In case you missed it, the Government has warned that the current restrictions on Life As We Know It could last for at least six months.
Wherever you’re at on your own personal COVID-19 curve, six months is a long time to be stuck at home.
So we’re here with some ideas to keep you entertained long after the pandemic memes have lost their hilarity.
…in another language. For free!
Start with an app like Duolingo or Babbel to get the basics sorted. Prefer to learn from a human? Sign up for a free trial with teaching services like Verbalplanet or Verbling. Their lessons are pretty cheap if you want to continue.
Finally, practice writing in your new language with a penpal! Slowly is a letter-writing app that lets you correspond (and collect digital stamps! Cute!) with people all over the world.
Given food prices and buying restrictions, cooking for fun seems like a long shot right now. But we still need to eat, right? You know all those team dinners that never eventuated because everyone was too busy or too tired? Well now is your time to sit down and break some bread with your flatmates.
The Happy Foodie’s self-isolation recipe list is full of easy, tasty recipes cooked with store cupboard supplies. They also have a series of cooking projects (up your home-made doughnut game!) for those with a little more motivation.
At Cookingonabootstrap.com, author Jack Monroe offers countless cheap and cheerful recipes organised into categories like rice, pasta, beans and lentils, which makes budget lockdown dining slightly easier.
No pressure, but a Frenchman just ran a marathon on his balcony, proving that with a little creativity (and, we hope, croissants) we can stay fit at home.
Need a fitness class to stay focused? Local gyms and training studios are turning to online classes — live and recorded — so ask your friends for recs.
Hiding at home provides the perfect opportunity to practice that cool skill you always wanted to cultivate — from rap to animal reiki. Sites like Udemy, Skillshare, and Domestika are all offering free trials right now.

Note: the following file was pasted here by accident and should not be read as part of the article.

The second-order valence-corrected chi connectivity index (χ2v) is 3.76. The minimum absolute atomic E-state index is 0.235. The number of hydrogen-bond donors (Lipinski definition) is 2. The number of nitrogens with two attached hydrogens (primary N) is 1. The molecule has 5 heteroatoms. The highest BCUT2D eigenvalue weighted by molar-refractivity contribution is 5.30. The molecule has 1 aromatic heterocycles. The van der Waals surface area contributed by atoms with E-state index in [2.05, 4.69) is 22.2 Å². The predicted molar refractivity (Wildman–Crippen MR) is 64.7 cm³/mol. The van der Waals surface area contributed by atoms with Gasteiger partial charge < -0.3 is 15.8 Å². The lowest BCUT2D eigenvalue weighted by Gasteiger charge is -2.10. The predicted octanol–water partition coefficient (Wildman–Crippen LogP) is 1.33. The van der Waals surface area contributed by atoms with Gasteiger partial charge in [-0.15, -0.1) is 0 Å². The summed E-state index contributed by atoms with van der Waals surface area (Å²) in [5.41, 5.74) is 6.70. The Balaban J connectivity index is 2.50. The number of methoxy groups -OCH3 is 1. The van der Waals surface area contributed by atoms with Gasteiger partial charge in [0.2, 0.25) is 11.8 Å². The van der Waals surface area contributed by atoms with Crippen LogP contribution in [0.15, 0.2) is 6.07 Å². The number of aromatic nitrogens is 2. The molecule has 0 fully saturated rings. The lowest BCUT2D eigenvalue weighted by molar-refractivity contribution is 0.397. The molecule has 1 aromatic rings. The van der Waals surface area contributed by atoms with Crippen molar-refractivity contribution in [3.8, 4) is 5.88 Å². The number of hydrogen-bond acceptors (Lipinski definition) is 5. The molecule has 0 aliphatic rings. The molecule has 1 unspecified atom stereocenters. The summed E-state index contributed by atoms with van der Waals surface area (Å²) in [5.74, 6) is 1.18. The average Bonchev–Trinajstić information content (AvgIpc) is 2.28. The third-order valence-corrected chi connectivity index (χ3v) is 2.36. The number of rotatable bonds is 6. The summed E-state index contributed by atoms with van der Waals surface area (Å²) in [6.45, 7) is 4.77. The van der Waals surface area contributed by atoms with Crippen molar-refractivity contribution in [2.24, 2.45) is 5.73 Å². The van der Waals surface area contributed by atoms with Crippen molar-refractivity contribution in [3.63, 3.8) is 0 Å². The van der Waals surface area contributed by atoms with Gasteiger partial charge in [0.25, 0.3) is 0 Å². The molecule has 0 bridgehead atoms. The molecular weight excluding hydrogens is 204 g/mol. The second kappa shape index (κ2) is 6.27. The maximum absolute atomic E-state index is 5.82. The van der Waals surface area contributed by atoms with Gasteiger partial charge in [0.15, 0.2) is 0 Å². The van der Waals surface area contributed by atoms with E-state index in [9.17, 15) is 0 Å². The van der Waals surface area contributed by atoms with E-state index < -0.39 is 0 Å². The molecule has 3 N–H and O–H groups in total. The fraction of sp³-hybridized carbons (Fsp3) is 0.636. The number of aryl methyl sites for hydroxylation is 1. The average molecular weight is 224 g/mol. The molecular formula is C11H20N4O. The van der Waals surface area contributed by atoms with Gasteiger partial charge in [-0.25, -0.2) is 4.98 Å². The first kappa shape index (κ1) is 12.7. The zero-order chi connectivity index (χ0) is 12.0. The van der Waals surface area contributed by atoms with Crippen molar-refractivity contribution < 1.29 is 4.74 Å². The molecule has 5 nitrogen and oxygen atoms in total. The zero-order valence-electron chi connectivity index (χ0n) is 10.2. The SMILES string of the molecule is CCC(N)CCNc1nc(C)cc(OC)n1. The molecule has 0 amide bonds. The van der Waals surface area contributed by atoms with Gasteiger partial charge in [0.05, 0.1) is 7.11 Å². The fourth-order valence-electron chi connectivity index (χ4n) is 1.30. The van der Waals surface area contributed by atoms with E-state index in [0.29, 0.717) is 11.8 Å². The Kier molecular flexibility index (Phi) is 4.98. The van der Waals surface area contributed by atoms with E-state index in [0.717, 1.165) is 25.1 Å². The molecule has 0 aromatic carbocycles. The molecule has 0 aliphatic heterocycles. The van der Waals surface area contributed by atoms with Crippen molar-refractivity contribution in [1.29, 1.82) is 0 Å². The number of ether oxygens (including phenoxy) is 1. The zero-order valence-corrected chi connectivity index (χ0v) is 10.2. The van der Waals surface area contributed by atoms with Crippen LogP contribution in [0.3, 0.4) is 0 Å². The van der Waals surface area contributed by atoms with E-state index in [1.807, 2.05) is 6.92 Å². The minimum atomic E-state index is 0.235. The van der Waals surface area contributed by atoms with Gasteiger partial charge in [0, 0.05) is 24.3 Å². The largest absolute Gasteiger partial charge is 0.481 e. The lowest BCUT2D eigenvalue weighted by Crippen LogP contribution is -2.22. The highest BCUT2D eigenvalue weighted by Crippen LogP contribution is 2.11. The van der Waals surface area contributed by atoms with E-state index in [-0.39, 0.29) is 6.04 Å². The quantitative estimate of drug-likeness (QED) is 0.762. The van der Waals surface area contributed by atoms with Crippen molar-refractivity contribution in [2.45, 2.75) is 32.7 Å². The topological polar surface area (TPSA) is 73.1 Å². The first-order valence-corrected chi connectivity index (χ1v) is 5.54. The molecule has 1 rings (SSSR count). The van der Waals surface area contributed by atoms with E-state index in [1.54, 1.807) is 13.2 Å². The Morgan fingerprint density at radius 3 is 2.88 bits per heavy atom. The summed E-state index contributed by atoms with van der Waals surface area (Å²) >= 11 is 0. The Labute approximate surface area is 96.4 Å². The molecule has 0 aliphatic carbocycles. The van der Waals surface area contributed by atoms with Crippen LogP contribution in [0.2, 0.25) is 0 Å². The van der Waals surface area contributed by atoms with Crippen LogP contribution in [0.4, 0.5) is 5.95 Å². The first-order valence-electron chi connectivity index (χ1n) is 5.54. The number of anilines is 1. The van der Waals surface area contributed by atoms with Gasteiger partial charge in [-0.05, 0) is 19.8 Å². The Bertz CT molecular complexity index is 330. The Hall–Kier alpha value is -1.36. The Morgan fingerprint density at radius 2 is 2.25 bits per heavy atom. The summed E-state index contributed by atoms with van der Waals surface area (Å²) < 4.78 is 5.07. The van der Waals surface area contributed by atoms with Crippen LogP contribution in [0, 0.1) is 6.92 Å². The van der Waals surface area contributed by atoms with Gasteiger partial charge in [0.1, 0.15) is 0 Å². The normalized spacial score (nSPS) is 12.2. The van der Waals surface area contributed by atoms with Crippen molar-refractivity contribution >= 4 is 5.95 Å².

Want something more nerdy? Kick back on the couch with intriguing video lectures from the world’s greatest institutions, completely free on Coursera. We particularly like the sound of “Plagues, Witches and War: The Worlds of Historical Fiction” and MOMA’s “Fashion as Design”, but there’s plenty to explore.
Or, if you’re simply bored and struggling to find motivation, spend a lazy afternoon on Google Arts and Culture — we guarantee the time will fly.
In our opinion, homemade bangs are the best bangs. We’ve all been holding off, but let’s face it: six months is a long time to go without a style. Someone at your place needs hair cutting skills, and it might as well be you.
If your dreams of visiting the Rijksmuseum or the Guggenheim have been curtailed by COVID-19, we have good news for you.
Here are 10 excellent online tours of some of the world’s best galleries and museums: choose a venue, pick an exhibit that interests you, and you’re good to go. Pair your viewing with homemade tea and cake to amp up the trip-to-the-gallery vibe. All you need now is a virtual Sail Croatia and you’ll be swell.
The Getty Museum is inviting us all to recreate masterworks with everyday objects, with some extremely pleasing results. Have fun, make art!
Don your lab coats, wanna-be boffins: now’s the time for citizen science to thrive! Contribute to scientific research around the world without leaving your humble abode: transcribe historical manuscripts, for example, or analyse images of space to discover where stars are born.
Winter is coming and if you and all your flatmates are going to be at home , all day, every day, that power bill is going to be sky high. Save money and learn how to knit yourself a scarf to keep warm instead.
Bluprint is offering free classes — including knitting — till mid-April. But we also recommend youtube channels RJ Knits and Sheep and Stitch for project-based beginner tutorials — you’ll be arm-knitting a blanket with oversized yarn in no time.
Old hands at knitting who need to reignite the fire will get inspo (and free patterns) at enormously popular knitting community Ravelry.
Become a Bonsai Baby. This centuries-old art form was born in Japan, and as we all know, the Japanese are pretty good at enjoying long and healthy lives in compact spaces.
To get started, try Making Bonsai on the Cheap with Peter Chan, one of the world’s most respected authors on the topic. When you’re ready to grow your passion, sites like Bonsai Empire will come in handy.
Who knows? By the time the social distancing ends, you might just have a flu-inspired forest on your hands.
Have you and your flatmates taken up any fun new hobbies? Let us know!